AMAC Exclusive – By Daniel Berman
As Russian forces continue to advance in Eastern Ukraine, Joe Biden gathered this week with the rest of the G7 leaders in Bavaria, where he advocated more sanctions on Russian energy. On the agenda was a new effort to limit Russia’s energy exports, this time by imposing a price cap on Russian gas. These sanctions are not only likely to be ineffective, but may even help the Russian economy. In fact, the proposal would unintentionally play right into Putin’s hands.
Over the past several months, it has become obvious that energy sanctions on Russia have been a disaster –a disaster for Europe, America, and Ukraine, as well as for American relations with India, Latin America, and Africa. As for Russia, rather than crushing the Ruble, Moscow now has too much cash, and a currency whose value is suffocating the rest of the economy. All as a direct result of U.S. sanctions.
Western governments have utterly failed to cut-off Russia’s cash flow from energy sales. On the contrary, because of higher prices, Russia is actually making more money than before the war. While Russia is selling less for more, it is Europeans and Americans who are paying more for less.
Biden suggests this is a cost of resisting Putin’s aggression. While this might be a cost worth paying if Biden’s strategy would be effective, it has been just the opposite.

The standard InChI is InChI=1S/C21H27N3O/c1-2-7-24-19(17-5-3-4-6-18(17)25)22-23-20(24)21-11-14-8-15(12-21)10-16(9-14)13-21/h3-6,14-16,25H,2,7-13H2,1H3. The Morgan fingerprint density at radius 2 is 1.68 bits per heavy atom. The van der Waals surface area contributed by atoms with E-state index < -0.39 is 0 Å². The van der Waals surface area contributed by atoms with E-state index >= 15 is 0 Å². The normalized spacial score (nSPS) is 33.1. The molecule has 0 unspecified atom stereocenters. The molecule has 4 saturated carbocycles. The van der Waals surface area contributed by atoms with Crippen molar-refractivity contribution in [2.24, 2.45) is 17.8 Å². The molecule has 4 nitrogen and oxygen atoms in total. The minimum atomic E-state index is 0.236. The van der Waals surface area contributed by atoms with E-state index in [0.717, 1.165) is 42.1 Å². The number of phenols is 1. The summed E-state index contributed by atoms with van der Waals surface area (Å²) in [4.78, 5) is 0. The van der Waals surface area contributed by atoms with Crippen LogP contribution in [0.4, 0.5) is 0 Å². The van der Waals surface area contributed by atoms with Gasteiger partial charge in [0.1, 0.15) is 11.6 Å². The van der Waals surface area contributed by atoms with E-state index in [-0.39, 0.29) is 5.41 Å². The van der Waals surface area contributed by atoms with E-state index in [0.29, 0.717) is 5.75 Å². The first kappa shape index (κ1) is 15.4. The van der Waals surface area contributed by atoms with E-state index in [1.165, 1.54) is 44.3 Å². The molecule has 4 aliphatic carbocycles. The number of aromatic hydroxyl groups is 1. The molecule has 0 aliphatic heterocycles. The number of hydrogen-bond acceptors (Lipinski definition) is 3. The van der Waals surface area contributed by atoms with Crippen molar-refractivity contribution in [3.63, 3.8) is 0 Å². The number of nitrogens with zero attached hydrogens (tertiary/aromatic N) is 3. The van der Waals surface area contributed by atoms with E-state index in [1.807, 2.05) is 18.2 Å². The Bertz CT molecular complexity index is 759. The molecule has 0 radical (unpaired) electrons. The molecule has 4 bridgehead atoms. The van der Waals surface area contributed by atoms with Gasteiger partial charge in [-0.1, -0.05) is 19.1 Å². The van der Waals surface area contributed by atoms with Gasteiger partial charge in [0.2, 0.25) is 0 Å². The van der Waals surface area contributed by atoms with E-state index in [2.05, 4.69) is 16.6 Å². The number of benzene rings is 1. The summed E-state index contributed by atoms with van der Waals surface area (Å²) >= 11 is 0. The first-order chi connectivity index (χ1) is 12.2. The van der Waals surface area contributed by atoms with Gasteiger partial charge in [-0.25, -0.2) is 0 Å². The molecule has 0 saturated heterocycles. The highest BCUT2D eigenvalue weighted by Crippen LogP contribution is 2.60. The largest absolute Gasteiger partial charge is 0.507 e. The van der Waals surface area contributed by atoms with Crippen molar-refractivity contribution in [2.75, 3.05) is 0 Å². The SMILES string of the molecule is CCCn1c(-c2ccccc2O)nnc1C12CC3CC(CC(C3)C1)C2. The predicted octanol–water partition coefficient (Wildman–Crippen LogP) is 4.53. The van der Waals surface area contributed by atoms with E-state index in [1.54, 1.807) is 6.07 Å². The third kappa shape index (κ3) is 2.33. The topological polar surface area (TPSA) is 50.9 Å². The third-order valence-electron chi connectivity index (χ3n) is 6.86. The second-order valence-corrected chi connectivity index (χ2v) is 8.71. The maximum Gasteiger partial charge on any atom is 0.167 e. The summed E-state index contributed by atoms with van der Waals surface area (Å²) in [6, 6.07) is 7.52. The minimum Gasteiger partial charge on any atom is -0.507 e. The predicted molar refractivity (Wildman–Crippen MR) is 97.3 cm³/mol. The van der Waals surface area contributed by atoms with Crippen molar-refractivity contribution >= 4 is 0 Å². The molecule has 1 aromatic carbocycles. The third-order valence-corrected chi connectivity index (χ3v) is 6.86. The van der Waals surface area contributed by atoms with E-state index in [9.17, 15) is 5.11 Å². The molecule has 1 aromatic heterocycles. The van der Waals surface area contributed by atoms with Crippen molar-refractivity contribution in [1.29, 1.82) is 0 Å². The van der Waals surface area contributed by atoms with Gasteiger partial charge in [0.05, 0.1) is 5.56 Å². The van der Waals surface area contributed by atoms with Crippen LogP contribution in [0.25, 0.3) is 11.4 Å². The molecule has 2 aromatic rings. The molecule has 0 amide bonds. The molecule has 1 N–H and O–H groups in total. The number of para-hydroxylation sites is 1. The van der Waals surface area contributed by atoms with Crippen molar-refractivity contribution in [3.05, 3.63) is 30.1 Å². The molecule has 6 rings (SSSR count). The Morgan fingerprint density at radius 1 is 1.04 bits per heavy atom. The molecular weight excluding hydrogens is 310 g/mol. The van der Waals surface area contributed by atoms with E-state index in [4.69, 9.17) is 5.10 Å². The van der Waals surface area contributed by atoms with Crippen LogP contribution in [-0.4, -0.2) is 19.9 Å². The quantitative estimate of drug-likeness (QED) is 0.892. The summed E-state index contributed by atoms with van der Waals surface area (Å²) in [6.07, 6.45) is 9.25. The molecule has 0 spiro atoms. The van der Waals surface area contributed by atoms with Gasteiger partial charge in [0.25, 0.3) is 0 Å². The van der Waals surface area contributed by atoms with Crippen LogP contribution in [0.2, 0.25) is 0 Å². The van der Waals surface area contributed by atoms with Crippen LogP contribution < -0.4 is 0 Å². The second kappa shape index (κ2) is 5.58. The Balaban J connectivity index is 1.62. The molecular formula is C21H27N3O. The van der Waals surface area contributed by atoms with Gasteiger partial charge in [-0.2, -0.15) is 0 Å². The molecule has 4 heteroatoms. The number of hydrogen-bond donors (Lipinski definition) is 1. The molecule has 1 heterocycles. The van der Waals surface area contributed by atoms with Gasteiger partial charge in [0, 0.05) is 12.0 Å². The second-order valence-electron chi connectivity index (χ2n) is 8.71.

To understand why, it helps to appreciate that there are three major types of sanctions that tend to be imposed on states. The first are efforts to limit the resources of a regime by curtailing their exports. In the case of Iran or Russia, this would be blocking the sale of oil. The idea is that this starves the state of revenue with which to import foreign goods. But there are also embargos which function as sanctions on imports. Countries can be banned from importing weapons or components which can be used in the development of weapons systems, such as how Iran is prohibited from importing goods which can be used in the development of missile and nuclear technology. Finally, there are embargos which attempt to isolate a country’s population by preventing them from accessing basic goods which have no military value, but which may cause them to revolt. The closest example of this is how McDonalds and many other major Western corporations have pulled out of Russia in the hopes of turning the population against Putin.